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What's Up With Gravity And Spacetime Curvature?

general relativity.

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#52 Moronium

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Posted 30 January 2019 - 04:40 AM

Heh, Popeye, that cartoonist expresses my sentiments exactly.



#53 Moronium

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Posted 30 January 2019 - 04:57 AM

I once knew an elderly man who wore spats, a monocle, and affected a limp by walking with a cane.  He spent his time going around to advanced math classes in high schools and enthralled his audiences there by reciting pi, from memory,  to a thousand digits.  They paid rapt attention, only occasionally fidgeting with their slide rules, while listening in wide-eyed amazement.  At the end he would generally get a standing ovation.

 

For some reason, I never found his performances as entertaining as those math geeks did.


Edited by Moronium, 30 January 2019 - 05:49 AM.


#54 Moronium

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Posted 30 January 2019 - 05:33 AM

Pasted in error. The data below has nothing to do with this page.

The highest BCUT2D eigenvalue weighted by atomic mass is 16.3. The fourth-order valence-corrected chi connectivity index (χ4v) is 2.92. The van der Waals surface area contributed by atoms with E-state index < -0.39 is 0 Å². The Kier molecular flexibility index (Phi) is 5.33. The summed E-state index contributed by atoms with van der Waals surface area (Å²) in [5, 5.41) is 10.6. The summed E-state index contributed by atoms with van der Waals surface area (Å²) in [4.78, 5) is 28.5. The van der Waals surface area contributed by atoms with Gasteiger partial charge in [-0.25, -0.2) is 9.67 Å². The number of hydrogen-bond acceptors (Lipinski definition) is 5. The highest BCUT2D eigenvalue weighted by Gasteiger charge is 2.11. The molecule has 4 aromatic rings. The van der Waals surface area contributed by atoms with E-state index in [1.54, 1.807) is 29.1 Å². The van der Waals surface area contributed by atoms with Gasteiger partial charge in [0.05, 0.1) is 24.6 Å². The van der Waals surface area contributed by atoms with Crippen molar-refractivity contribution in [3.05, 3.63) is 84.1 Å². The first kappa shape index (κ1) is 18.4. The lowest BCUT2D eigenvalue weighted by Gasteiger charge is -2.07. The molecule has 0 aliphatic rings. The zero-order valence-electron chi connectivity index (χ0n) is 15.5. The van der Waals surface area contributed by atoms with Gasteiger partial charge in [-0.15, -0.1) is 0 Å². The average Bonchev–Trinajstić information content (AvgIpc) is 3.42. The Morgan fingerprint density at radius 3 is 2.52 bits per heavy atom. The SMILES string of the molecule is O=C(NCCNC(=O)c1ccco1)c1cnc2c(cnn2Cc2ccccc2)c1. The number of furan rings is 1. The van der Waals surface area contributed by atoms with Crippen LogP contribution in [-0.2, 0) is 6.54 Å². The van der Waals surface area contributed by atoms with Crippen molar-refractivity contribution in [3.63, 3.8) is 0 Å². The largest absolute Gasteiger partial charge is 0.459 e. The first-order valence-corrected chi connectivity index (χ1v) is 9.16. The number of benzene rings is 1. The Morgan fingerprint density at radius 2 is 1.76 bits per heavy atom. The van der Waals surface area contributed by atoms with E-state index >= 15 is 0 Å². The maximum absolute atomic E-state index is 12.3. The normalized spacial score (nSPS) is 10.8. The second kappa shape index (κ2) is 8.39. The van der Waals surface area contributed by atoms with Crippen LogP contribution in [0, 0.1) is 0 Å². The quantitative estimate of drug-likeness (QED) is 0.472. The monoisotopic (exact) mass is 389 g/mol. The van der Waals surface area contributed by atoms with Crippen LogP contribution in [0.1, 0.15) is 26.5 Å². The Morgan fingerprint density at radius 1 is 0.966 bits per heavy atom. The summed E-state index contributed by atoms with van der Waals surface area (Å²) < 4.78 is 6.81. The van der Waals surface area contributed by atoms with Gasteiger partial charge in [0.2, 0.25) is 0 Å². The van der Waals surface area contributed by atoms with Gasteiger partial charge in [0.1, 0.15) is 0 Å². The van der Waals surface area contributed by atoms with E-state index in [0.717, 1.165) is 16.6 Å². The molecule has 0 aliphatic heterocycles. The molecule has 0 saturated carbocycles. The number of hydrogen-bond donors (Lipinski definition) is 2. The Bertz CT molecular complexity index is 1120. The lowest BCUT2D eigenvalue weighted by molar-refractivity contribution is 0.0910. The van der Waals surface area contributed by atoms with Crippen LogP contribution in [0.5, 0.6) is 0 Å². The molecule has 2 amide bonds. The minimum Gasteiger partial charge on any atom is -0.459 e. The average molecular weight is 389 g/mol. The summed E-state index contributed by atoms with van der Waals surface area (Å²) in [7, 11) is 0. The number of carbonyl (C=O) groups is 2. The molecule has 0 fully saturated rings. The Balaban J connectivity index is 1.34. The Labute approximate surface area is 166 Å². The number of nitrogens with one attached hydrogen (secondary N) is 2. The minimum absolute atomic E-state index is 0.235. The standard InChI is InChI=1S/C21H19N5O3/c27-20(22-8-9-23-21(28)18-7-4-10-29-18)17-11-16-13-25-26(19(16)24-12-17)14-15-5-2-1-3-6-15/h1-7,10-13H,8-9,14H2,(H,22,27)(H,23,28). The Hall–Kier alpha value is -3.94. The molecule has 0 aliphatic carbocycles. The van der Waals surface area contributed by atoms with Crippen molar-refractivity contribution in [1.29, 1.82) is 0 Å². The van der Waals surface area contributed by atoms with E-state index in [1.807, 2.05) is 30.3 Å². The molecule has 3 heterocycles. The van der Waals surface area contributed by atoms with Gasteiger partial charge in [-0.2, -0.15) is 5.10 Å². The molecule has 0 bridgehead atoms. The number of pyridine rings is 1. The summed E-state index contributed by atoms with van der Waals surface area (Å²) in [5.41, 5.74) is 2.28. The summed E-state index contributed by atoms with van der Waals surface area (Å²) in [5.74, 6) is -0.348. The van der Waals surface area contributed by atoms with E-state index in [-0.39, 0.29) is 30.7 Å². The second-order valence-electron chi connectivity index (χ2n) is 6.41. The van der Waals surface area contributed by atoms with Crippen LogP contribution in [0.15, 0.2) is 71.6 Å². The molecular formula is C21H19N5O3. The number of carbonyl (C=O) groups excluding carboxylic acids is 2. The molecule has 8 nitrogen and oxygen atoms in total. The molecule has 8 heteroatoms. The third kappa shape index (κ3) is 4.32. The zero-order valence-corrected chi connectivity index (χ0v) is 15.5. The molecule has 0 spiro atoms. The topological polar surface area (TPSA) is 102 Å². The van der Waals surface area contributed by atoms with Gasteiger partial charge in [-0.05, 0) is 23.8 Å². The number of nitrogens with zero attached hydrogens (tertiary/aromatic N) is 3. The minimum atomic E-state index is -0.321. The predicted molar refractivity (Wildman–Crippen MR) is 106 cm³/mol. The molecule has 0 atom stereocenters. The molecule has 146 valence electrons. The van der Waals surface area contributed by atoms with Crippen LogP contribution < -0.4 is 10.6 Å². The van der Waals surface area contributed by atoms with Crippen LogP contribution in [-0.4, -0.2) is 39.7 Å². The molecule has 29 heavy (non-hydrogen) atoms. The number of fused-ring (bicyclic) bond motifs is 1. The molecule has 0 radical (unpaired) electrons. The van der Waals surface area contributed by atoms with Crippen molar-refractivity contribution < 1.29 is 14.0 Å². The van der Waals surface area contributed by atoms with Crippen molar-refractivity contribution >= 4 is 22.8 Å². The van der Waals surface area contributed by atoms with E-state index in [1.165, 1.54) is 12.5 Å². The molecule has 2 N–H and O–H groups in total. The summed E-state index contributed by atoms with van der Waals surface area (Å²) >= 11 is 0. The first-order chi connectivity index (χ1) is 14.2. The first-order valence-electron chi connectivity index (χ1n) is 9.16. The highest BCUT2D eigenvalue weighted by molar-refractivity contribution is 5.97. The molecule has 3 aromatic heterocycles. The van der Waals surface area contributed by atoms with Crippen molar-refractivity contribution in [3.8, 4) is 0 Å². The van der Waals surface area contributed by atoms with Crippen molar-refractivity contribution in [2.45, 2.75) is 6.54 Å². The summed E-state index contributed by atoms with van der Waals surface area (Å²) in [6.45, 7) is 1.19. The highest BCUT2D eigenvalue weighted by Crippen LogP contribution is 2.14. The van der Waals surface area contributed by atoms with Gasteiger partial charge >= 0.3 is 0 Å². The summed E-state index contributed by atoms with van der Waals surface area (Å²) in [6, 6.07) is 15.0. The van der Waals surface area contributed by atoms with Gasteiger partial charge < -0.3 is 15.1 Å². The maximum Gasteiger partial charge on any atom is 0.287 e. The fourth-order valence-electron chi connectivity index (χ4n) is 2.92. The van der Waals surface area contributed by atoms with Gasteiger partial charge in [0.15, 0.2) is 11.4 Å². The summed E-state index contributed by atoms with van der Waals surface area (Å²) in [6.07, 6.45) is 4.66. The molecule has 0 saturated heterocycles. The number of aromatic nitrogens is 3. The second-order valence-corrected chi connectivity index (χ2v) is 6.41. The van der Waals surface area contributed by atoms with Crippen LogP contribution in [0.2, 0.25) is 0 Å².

Math!  Yeah, that's the ticket.  A theory of EVERYTHING, I tells ya!

 

The Dangerous Irrelevance of String Theory

 

Eva Silverstein has a new preprint out, entitled "The Dangerous Irrelevance of String Theory."...

 

...I think the comparison to EM or GR is pretty much absurd. For one thing it’s comparing two completely different things: tests of a particular prediction of a theory (EM or GR) that made lots of other testable, confirmed predictions to the case of string theory, where there are no predictions at all.

 

I don’t think anybody can seriously claim that, 33 years on, we’re closer to a successful string theory unification proposal than we were at the start, back in 1985. I’d argue that the situation is the complete opposite: we have been steadily moving away from such success (and thus entered the realm of failure).

 

 

https://www.math.col...rdpress/?p=9375

 

Many decades and billions of dollars in scarce research funds devoted (unsuccessfully) to the irrelevant pursuit of mathematical "truth," eh?  Have faith though.  Give it another hundred years. Numbers don't lie!!


Edited by Moronium, 30 January 2019 - 05:47 AM.


#55 exchemist

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Posted 30 January 2019 - 05:49 AM

See? I told you he would hate maths.

 

They're almost always like that.   



#56 Moronium

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Posted 30 January 2019 - 05:59 AM

See? I told you he would hate maths.

 

They're almost always like that.   

 

 

In ancient times, there was a highly secretive, highly selective cult called the Pythagoreans.  They had conclusive proof that the entire universe is comprised of numbers, which they naturally worshipped, but they wouldn't share that inside information with many.